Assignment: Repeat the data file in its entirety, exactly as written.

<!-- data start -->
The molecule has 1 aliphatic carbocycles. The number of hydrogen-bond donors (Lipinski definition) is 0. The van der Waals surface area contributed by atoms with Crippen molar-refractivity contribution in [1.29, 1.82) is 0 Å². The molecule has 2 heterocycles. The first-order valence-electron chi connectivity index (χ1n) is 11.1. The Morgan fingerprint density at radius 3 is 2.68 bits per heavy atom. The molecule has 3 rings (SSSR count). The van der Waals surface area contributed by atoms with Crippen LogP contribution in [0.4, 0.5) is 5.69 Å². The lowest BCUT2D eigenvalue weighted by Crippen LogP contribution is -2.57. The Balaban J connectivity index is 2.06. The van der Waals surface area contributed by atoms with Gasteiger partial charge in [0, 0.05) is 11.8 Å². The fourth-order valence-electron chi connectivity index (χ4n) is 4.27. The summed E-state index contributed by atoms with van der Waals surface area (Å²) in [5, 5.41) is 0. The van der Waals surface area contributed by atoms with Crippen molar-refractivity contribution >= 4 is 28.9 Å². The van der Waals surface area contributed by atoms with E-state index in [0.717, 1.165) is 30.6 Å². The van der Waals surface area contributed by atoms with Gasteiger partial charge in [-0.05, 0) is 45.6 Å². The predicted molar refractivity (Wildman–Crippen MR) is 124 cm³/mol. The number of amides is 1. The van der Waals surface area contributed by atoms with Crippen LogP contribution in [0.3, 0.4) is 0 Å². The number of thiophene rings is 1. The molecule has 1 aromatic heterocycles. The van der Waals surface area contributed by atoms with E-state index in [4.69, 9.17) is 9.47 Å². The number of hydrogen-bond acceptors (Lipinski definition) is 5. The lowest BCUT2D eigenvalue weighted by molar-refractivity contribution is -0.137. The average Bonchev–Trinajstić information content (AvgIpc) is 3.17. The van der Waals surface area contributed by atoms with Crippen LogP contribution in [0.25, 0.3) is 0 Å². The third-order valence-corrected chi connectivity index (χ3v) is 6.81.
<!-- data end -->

The molecule has 1 aliphatic carbocycles. The number of hydrogen-bond donors (Lipinski definition) is 0. The van der Waals surface area contributed by atoms with Crippen molar-refractivity contribution in [1.29, 1.82) is 0 Å². The molecule has 2 heterocycles. The first-order valence-electron chi connectivity index (χ1n) is 11.1. The Morgan fingerprint density at radius 3 is 2.68 bits per heavy atom. The molecule has 3 rings (SSSR count). The van der Waals surface area contributed by atoms with Crippen LogP contribution in [0.4, 0.5) is 5.69 Å². The lowest BCUT2D eigenvalue weighted by Crippen LogP contribution is -2.57. The Balaban J connectivity index is 2.06. The van der Waals surface area contributed by atoms with Gasteiger partial charge in [0, 0.05) is 11.8 Å². The fourth-order valence-electron chi connectivity index (χ4n) is 4.27. The summed E-state index contributed by atoms with van der Waals surface area (Å²) in [5, 5.41) is 0. The van der Waals surface area contributed by atoms with Crippen molar-refractivity contribution >= 4 is 28.9 Å². The van der Waals surface area contributed by atoms with E-state index in [0.717, 1.165) is 30.6 Å². The van der Waals surface area contributed by atoms with Gasteiger partial charge in [-0.05, 0) is 45.6 Å². The predicted molar refractivity (Wildman–Crippen MR) is 124 cm³/mol. The number of amides is 1. The van der Waals surface area contributed by atoms with Crippen LogP contribution in [0.3, 0.4) is 0 Å². The number of thiophene rings is 1. The molecule has 1 aromatic heterocycles. The van der Waals surface area contributed by atoms with E-state index in [4.69, 9.17) is 9.47 Å². The number of hydrogen-bond acceptors (Lipinski definition) is 5. The lowest BCUT2D eigenvalue weighted by molar-refractivity contribution is -0.137. The average Bonchev–Trinajstić information content (AvgIpc) is 3.17. The van der Waals surface area contributed by atoms with Crippen LogP contribution in [0.25, 0.3) is 0 Å². The third-order valence-corrected chi connectivity index (χ3v) is 6.81.